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Landowners' Statement on First Minister's Land Reform Announcement

Scottish Land & Estates issued the following statement after the First Minister’s statement today to the Scottish Parliament on the Scottish Government’s legislative programme.

David Johnstone, chairman of Scottish Land & Estates, said: “The First Minister has stated that Scotland’s land is an asset for the many not for the few and we agree with that. The reality is that the land is already an asset for the many and landowners of all types and sizes are already delivering a huge range of public benefit and we can provide even more. We would have hoped that the First Minister would have recognised in her speech the substantial social, economic and environmental contribution of land-based businesses and estates. Indeed landowners, regardless of scale, are heavily involved in activities that support the policy objectives of the Scottish Government including areas such as renewable energy, agriculture, housing and tourism.

“Sporting estates are too readily singled out in a negative light when in fact they are businesses that make a key contribution to rural tourism, local employment and the environment. The announcement that business rates exemption is to be scrapped for sporting estates does not take in account the current voluntary payments made for river and deer management. The perception that sporting estates do not pay their dues is not accurate.  Estate businesses, whose activities generally extend beyond sporting,  pay business rates and other taxes where they are due.  Exemptions were put in place to support the industry in the same way that the Scottish Government is taking steps to support sectors such as construction.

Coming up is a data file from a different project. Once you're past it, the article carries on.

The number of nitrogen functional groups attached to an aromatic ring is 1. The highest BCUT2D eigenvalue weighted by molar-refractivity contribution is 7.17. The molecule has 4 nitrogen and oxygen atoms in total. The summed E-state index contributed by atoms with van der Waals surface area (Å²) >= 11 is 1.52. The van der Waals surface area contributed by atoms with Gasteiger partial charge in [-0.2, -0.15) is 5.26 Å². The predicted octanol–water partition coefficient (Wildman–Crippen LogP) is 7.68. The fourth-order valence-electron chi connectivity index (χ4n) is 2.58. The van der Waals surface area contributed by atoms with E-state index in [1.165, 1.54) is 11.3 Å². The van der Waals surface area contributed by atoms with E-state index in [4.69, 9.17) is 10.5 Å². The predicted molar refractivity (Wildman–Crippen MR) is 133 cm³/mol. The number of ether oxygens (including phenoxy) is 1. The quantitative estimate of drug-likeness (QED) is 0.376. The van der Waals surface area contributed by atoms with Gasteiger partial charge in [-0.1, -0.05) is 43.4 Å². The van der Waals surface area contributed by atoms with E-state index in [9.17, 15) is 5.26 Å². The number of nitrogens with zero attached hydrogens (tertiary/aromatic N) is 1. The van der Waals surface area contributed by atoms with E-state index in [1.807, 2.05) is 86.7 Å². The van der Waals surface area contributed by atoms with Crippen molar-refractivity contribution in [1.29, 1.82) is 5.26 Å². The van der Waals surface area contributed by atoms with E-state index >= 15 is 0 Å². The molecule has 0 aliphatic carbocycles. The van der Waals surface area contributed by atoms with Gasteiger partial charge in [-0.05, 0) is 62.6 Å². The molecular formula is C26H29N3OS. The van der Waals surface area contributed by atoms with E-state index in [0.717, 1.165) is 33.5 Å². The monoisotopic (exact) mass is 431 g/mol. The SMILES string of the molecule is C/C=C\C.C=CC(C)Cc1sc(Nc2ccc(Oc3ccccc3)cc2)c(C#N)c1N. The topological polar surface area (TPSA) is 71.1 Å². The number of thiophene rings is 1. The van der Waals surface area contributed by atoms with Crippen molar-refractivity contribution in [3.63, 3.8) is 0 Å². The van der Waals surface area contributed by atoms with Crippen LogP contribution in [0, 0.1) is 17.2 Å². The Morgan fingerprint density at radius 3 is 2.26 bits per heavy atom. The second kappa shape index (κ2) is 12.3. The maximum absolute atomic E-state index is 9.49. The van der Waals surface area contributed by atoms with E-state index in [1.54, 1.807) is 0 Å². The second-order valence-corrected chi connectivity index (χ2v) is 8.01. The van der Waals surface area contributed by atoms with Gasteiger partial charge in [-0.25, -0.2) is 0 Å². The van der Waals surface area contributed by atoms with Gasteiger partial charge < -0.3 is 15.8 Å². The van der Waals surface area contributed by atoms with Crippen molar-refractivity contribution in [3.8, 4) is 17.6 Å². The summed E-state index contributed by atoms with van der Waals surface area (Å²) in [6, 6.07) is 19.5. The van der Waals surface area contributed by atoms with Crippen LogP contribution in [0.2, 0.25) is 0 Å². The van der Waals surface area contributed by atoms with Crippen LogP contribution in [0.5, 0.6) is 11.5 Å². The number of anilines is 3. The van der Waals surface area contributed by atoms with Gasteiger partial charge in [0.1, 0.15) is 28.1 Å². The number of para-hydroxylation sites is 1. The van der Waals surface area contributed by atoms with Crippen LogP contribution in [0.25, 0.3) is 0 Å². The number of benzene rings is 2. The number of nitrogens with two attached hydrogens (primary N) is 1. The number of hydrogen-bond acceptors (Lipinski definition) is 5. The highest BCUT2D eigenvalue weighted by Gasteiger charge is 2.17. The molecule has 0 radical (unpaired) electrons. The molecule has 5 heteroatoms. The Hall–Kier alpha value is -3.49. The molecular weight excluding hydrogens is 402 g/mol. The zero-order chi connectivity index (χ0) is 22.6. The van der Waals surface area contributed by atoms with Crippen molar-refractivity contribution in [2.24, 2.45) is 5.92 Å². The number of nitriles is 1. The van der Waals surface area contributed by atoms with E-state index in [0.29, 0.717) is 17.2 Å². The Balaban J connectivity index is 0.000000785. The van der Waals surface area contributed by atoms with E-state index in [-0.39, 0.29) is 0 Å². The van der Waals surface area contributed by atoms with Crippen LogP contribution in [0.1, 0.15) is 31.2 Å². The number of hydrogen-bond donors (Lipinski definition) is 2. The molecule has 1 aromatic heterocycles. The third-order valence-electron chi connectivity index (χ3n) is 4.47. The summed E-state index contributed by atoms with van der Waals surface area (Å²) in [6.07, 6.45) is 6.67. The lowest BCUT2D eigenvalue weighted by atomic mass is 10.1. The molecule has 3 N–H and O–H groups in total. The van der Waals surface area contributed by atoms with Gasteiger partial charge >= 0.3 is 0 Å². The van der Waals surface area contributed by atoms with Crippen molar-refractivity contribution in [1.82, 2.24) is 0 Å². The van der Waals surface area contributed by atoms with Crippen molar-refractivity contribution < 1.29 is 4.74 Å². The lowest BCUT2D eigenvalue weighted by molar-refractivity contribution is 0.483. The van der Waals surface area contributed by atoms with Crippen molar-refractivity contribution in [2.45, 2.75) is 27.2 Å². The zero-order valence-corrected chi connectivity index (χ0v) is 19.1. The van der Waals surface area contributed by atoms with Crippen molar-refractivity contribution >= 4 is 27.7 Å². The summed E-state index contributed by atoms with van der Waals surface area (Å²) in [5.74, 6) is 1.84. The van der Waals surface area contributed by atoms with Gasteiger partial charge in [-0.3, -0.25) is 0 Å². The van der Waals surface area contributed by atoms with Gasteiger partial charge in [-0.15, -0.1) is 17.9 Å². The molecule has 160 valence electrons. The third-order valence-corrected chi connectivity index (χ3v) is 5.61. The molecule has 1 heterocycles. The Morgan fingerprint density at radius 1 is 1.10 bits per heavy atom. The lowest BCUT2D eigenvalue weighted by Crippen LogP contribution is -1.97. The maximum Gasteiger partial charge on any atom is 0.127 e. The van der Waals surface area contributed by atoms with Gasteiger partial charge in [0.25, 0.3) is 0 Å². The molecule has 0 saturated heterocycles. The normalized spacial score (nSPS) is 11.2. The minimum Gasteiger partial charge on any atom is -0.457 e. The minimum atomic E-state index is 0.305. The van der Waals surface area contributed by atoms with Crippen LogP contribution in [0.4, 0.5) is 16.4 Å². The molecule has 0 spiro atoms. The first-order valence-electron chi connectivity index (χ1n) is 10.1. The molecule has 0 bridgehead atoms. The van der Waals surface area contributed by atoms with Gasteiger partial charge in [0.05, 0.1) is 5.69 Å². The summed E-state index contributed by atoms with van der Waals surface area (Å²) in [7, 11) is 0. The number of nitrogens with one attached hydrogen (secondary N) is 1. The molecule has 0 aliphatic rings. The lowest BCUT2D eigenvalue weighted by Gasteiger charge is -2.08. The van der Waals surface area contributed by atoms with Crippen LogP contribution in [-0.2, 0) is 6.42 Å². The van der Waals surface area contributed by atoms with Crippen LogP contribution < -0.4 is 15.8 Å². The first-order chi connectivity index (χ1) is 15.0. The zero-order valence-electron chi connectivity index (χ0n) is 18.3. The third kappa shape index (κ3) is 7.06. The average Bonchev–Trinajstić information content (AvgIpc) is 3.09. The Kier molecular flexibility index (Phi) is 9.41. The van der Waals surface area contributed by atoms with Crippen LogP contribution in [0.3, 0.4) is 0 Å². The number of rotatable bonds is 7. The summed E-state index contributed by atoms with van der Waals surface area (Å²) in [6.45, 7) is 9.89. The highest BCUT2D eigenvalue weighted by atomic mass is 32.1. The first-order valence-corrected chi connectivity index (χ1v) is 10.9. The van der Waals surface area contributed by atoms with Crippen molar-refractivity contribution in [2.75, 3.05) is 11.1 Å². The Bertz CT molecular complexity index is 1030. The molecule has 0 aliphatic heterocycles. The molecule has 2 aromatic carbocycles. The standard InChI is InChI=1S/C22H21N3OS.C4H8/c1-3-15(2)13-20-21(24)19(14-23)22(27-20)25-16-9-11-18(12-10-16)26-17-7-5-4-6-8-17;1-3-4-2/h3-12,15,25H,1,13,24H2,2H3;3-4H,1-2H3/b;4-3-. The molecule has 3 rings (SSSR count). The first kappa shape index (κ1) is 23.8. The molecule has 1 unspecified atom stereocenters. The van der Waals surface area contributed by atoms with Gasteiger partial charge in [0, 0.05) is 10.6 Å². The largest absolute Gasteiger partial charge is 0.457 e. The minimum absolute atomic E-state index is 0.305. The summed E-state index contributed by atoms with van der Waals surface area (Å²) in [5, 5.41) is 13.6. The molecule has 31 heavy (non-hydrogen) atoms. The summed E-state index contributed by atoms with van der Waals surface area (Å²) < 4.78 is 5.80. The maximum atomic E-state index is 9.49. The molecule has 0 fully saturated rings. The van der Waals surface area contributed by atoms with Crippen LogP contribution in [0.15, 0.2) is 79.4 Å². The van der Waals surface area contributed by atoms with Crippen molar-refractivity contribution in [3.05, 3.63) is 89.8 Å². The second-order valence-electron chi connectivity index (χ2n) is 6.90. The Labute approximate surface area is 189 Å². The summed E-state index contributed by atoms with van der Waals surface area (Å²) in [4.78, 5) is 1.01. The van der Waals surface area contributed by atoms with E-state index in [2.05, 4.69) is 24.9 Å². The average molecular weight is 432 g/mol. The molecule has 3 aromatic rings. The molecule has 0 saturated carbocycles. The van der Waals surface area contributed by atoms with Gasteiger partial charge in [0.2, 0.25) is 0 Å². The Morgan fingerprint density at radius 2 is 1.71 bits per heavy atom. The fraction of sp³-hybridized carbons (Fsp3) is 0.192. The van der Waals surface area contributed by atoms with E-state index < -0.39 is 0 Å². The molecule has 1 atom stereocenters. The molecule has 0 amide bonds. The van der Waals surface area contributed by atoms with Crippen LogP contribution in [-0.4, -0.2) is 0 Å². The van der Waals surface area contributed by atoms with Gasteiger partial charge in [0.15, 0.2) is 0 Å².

“The government says it wants radical reform and that is an ambition it has stated many times.  We believe it is time for a modern debate on land reform which recognises that both private and community land ownership make very worthwhile contributions to Scotland. So much more can be achieved by taking a more constructive and collaborative approach rather the negative rhetoric that is the case to date.

“There is ample evidence that private landowners play an active role in terms of rural development and are willing partners in making rural Scotland a better place. Engagement with communities is a fundamental element of our recently launched Landowners’ Commitment. We will engage enthusiastically in the forthcoming consultations and will continue to do what we can to achieve that objective.”


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